I plan on selling both of these, as well as a few different preamp boards, since a few people have expressed interest.


  6. Hi!
    I have one question why is magnet in bottom plate under penny?
    “The sample bias wire is soldered to the nickel-plated magnet and is electrically insulated from the grounded base by a a piece of microscope cover glass. “


      • Only for ferromagnetic samples, for diamagnetic samples you must glue using cooper tape for example gold?
        Second question why you did v-groove, cone and flat? What would happen when be flat surfaces under each precison screw?


      • Oh, and the cone, flat and V-groove form a kinematic coupling that exactly constrain the 3 screws in position (without requiring precise machining), so that they can’t wiggle or slide around. Having flat surfaces underneath is also fine, it just allows the top part of the scan head to slide around if not held tightly enough by the springs.


    • Are you referring to DNA stretched in nanochannels? The nanochannels are on the floor of a microfluidic channel, and the roof of the channels is lowered by a piezo actuator. DNA in the microfluidic channel are always wiggling around due to their thermal motion, and as the roof is lowered, they wiggle themselves into the nanochannels in the floor.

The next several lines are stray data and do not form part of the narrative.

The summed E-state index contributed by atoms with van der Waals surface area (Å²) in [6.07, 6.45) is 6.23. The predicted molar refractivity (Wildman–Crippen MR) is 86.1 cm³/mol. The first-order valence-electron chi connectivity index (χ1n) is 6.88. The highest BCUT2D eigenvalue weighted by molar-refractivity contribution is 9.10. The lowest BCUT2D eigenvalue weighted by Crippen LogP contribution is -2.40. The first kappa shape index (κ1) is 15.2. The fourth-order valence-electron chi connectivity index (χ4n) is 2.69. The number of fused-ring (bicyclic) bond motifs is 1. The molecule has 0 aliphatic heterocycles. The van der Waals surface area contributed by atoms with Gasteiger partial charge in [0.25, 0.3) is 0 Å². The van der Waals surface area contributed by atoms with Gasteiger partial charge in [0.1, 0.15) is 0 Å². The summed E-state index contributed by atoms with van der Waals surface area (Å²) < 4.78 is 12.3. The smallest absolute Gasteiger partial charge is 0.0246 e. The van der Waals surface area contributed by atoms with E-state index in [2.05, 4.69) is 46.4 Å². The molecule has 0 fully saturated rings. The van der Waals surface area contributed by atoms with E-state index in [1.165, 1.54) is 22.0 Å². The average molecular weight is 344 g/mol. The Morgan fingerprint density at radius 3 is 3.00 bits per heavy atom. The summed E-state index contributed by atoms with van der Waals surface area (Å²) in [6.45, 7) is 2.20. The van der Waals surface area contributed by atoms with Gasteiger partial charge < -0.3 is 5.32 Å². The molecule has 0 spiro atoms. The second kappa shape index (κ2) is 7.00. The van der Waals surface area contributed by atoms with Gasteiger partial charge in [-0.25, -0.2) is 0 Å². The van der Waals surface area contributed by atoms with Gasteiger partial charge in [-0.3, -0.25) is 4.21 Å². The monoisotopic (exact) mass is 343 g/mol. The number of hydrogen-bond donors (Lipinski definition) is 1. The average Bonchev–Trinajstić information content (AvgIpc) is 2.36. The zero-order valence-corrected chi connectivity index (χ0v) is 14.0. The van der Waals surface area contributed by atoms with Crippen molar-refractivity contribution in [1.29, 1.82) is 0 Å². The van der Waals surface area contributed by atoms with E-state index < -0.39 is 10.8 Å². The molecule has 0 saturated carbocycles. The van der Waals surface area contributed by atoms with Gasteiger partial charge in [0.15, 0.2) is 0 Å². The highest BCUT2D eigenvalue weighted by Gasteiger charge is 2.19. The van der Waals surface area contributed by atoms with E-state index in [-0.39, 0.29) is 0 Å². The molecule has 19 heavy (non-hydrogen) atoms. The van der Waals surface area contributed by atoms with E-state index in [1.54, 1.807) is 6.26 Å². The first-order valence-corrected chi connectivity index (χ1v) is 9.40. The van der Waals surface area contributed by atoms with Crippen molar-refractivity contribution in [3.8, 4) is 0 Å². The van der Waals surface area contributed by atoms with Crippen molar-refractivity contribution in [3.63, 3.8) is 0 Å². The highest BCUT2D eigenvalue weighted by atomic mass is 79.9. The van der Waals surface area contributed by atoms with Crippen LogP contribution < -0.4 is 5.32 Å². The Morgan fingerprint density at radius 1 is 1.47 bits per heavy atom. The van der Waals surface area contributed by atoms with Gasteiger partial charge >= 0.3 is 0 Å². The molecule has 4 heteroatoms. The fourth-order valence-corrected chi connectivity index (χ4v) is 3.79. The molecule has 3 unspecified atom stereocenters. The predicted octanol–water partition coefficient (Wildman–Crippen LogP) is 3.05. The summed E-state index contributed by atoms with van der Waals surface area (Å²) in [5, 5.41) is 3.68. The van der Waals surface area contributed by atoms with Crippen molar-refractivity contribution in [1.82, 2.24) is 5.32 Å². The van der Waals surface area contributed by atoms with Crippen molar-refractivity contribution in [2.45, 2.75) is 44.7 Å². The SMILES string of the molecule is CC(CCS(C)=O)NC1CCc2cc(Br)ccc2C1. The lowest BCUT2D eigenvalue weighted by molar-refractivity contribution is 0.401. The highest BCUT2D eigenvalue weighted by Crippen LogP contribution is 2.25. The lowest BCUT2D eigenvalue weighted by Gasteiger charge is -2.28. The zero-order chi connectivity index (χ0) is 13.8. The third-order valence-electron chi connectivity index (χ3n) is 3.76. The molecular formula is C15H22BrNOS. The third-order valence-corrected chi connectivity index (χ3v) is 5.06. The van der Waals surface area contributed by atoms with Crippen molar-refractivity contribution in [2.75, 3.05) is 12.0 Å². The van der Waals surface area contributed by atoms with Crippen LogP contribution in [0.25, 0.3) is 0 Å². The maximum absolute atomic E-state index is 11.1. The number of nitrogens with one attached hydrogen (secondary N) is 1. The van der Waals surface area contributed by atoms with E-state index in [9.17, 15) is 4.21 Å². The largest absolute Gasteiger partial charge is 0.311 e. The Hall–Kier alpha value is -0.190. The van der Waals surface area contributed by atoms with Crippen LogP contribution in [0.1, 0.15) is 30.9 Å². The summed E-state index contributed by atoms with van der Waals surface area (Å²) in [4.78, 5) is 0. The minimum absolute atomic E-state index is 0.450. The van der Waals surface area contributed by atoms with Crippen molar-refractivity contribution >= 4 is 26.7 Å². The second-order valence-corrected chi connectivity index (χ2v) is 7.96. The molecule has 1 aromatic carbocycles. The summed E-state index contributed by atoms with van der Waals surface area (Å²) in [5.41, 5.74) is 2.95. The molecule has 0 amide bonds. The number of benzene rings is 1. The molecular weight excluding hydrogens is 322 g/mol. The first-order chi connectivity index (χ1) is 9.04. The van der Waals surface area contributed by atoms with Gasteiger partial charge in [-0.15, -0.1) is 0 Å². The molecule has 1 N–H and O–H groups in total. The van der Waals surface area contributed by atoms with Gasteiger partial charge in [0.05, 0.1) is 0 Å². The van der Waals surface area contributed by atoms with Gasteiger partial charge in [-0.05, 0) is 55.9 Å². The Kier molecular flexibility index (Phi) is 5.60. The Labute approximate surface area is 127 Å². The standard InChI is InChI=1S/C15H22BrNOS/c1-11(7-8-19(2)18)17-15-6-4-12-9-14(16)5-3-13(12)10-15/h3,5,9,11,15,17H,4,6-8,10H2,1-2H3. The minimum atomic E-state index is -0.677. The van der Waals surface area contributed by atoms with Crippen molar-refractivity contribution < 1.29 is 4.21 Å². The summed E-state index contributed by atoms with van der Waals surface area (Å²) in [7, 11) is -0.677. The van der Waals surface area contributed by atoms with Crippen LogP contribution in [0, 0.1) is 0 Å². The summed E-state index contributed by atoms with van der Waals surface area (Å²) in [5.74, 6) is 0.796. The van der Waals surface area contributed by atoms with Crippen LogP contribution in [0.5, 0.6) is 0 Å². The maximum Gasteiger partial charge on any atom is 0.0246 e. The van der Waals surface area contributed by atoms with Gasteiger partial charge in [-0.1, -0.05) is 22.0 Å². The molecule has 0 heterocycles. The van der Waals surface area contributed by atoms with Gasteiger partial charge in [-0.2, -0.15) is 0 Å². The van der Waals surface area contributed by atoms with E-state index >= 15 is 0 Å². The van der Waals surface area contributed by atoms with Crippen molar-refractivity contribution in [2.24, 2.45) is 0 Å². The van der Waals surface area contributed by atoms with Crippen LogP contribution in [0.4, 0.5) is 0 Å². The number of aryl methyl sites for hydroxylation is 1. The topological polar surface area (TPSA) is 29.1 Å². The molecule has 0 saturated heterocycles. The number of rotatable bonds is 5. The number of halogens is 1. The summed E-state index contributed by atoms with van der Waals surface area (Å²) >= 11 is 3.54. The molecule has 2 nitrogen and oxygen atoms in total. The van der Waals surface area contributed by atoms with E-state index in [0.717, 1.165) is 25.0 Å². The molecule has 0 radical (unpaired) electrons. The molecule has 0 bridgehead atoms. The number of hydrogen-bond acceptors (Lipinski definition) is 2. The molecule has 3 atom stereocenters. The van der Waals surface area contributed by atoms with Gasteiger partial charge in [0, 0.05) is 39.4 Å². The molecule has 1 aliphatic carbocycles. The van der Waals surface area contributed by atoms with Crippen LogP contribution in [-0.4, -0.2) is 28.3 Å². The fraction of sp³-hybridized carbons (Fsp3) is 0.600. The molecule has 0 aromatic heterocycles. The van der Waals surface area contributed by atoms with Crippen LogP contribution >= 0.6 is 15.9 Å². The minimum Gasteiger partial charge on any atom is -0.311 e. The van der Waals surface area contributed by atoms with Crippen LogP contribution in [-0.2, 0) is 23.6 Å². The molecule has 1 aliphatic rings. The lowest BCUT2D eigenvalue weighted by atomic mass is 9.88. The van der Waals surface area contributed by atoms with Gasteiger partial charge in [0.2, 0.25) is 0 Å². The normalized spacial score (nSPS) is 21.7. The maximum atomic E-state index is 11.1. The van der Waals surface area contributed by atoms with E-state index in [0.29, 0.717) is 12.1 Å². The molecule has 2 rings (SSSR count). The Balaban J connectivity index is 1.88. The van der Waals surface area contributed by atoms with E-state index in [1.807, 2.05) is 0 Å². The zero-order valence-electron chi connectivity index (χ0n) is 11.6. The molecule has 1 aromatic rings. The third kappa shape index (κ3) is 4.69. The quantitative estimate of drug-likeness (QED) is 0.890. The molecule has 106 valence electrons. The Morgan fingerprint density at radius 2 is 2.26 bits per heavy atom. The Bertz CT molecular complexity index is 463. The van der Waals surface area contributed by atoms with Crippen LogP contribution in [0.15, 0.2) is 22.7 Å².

• I’m not sure those would be harder than tungsten. Tungsten carbide wire cutters would work, but for the price I’d rather just buy Pt/Ir, since it has the additional benefit of not oxidizing in air or during chemical etching. However, I don’t think there’s much point until I have a motorized coarse approach since I pretty much crash the tip every time anyway.

      Liked by 1 person

  7. Dear Den